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With ever-larger information sets being kept on-line, how quickly can data be restored and brought back into production? It is in addressing this requirement that the demand has arisen for new and more sophisticated data management and data-recovery techniques.
Back-up has never really been the problem. There have been a variety of back-up tools (both hardware and software) available for a number of years. Although data back-ups would seem to offer an effective shield against these threats, back-ups do not always provide comprehensive data protection. That is because the data back-up plans developed by many companies are not fully realized or, worse yet, not followed. What is more, individuals often fail to test the restore capabilities of their back-up media. If the back-ups are faulty, a simple data loss can quickly become a data disaster. Finally, even if back-ups are successful, they only contain data collected during the most recent back-up session. As a result, a data loss can potentially rob you of your most current data, despite your back-up attempts.
Data back-up and recovery has become the “killer application” of storage area networking.
The ability to move data directly from disk to tape at 100 MB/second will offer performance levels that are unprecedented by today’s standards.
SAN-based back-up offers benefits such as higher availability, increased flexibility, improved reliability, lower cost, manageability, improved performance, and increased scalability.
IT professionals face a number of challenges in today’s marketplace. Whether your business is retail, health care, banking, manufacturing, public utility, government agency, or almost any other endeavor, one thing is common: your users expect more and more from your systems.
Computer systems have grown to manage much of the business world. How does this growth affect your daily management of the data? What challenges do you face? If a problem occurs, how do you get your applications back to normal in the most efficient manner possible?
Some files (especially on Linux systems) can and should be recovered with very little effort or time. And while it can take a great deal of time to actually recover something, wizardly skill is not really required.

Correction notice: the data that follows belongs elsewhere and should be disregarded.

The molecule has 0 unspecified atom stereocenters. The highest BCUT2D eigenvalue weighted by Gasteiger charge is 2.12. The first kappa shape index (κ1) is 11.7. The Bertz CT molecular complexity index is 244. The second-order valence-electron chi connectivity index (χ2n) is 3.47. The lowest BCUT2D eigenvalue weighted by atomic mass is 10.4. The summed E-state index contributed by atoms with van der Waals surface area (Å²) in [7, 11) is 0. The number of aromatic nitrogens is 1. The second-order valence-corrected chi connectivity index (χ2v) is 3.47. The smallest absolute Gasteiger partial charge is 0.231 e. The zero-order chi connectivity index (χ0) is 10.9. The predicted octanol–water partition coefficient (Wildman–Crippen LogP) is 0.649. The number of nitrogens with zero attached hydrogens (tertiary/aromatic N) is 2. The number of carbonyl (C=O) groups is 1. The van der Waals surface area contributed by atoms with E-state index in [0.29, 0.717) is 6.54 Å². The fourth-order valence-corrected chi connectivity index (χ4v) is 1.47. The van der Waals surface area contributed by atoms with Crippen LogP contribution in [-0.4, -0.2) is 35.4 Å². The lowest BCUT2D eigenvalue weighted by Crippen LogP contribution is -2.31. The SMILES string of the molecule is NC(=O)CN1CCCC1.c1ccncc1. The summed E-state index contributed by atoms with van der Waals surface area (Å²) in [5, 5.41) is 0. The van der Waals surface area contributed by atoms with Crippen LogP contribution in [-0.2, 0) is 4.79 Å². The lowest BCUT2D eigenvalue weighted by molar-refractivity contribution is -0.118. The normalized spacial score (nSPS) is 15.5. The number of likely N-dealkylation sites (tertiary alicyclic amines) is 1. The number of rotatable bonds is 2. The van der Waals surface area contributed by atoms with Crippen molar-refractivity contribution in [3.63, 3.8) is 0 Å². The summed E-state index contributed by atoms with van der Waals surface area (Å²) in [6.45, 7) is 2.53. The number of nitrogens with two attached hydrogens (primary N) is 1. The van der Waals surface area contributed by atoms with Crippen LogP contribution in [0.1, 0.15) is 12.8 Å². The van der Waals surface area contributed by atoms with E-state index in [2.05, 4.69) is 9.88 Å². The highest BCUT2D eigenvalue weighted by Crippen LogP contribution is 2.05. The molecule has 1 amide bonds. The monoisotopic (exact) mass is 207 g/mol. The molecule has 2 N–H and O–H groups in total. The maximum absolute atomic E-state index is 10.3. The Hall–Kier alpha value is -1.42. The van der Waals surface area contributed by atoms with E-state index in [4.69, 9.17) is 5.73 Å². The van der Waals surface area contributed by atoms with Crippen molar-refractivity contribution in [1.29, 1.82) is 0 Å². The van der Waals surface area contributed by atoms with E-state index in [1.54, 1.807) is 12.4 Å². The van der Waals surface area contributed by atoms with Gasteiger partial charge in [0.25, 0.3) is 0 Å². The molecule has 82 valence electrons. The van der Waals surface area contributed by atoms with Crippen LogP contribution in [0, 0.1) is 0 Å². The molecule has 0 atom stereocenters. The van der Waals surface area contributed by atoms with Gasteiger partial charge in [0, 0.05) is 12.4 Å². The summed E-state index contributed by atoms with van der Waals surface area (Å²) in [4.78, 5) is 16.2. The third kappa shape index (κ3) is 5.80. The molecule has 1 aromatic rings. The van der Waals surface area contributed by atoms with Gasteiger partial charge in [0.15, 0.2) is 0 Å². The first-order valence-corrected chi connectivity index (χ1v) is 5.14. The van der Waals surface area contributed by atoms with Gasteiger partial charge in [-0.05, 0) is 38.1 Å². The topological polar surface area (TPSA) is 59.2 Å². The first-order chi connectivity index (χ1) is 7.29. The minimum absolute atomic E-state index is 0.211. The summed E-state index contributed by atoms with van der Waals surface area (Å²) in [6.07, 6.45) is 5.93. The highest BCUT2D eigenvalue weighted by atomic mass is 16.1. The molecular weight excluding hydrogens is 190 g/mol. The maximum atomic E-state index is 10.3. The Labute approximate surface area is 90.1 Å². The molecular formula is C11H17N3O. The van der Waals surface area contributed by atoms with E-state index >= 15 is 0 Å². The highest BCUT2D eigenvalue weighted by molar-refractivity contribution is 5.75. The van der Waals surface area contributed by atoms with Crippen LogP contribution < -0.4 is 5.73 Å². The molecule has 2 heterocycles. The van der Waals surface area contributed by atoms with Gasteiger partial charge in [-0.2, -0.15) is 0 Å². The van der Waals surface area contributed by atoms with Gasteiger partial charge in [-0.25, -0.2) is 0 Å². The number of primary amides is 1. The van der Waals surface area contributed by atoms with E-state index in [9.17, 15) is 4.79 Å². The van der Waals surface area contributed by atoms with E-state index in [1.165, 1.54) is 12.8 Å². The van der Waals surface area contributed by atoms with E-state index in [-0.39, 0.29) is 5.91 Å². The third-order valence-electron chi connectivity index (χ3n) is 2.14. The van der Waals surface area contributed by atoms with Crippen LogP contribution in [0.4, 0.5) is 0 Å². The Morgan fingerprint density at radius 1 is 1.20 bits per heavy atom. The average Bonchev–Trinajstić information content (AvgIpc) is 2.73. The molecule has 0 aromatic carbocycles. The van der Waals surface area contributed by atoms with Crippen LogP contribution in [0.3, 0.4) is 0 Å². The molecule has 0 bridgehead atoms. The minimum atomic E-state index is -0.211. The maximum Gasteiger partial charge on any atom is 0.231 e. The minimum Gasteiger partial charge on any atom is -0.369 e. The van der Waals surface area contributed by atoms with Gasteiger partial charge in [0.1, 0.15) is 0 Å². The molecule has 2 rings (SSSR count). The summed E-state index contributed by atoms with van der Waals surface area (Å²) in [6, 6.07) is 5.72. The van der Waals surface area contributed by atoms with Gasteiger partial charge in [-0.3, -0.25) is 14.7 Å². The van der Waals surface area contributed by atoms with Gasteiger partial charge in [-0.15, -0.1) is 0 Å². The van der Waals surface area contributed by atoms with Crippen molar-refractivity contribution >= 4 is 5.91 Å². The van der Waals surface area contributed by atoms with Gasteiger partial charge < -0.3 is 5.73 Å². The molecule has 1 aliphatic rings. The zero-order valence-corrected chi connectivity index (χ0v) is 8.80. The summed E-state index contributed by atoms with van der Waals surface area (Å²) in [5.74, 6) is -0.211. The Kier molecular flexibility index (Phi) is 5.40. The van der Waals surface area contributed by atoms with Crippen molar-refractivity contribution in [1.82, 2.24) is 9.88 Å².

Ultimately, however, your odds at getting anything useful from the grave (dead storage) is often a question of personal diligence—how much is it worth to you? If it’s important enough, it’s quite possibly there.
The persistence of data, however, is remarkable. Contrary to the popular belief that it’s hard to recover information, it’s actually starting to appear that it’s very hard to remove something even if you want to.
Indeed, when testing forensic software on a disk that had been used for some time on a Windows 95, 98, 2000, or XP machine, then reinstalled to be a firewall using Solaris, and finally converted to be a Linux system, files and data from the prior two installations are clearly visible. Now that’s data persistence!
Forensic data is everywhere on computers. You need to continue the examination, for you have simply scratched the surface.
The following is a provisional list of actions for data recovery. The order is not significant; however, these are the activities for which the research would want to provide a detailed description of procedures, review, and assessment for ease of use and admissibility. A number of these data-recovery topics have been mentioned in passing already:
Disasters really do happen! Floods, tornadoes, earthquakes, and even terrorism can and do strike. You must be ready.
To be ready, you must have a plan in place. Taking periodic image copies and sending them off-site is the first step.
Performing change accumulations reduces the number of logs required as input to the recovery, which saves time at the recovery site. However, performing this step consumes resources at the home site.
You should evaluate your environment to decide how to handle the change accumulation question.
Even with a plan, you need to check to make sure you can implement it.
Checking your assets to make sure they’re ready should be part of your plan.
Building recovery JCL is tricky, and you need to get it exactly right. Data integrity and your business rely on this task.
Cleaning your RECON data sets can take hours if done manually, and it’s an error-prone process. When your system is down, can you afford to make mistakes with this key resource?
Test your plan. Even with this simplistic example, there’s a lot to think about. In the real world, there’s much more. Make sure your plan works before you are required to use it!
You must deal with issues of increased availability, shrinking expertise, and growing complexity, failures of many types, and the costs of data management and downtime.
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